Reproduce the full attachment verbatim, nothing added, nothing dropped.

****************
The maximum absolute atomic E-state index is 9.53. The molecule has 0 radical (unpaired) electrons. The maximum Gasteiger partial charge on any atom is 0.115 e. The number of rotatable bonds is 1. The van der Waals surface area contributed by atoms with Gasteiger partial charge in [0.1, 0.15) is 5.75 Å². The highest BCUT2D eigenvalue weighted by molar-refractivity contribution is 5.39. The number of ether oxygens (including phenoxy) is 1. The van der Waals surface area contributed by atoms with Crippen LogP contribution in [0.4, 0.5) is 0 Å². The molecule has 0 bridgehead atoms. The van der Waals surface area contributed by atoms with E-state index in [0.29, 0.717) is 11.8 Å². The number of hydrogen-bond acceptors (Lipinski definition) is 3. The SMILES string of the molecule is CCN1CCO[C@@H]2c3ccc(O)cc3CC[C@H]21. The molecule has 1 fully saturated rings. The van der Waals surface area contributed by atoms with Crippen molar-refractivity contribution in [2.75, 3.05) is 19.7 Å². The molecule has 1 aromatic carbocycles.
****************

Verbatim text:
The maximum absolute atomic E-state index is 9.53. The molecule has 0 radical (unpaired) electrons. The maximum Gasteiger partial charge on any atom is 0.115 e. The number of rotatable bonds is 1. The van der Waals surface area contributed by atoms with Gasteiger partial charge in [0.1, 0.15) is 5.75 Å². The highest BCUT2D eigenvalue weighted by molar-refractivity contribution is 5.39. The number of ether oxygens (including phenoxy) is 1. The van der Waals surface area contributed by atoms with Crippen LogP contribution in [0.4, 0.5) is 0 Å². The molecule has 0 bridgehead atoms. The van der Waals surface area contributed by atoms with E-state index in [0.29, 0.717) is 11.8 Å². The number of hydrogen-bond acceptors (Lipinski definition) is 3. The SMILES string of the molecule is CCN1CCO[C@@H]2c3ccc(O)cc3CC[C@H]21. The molecule has 1 fully saturated rings. The van der Waals surface area contributed by atoms with Crippen molar-refractivity contribution in [2.75, 3.05) is 19.7 Å². The molecule has 1 aromatic carbocycles.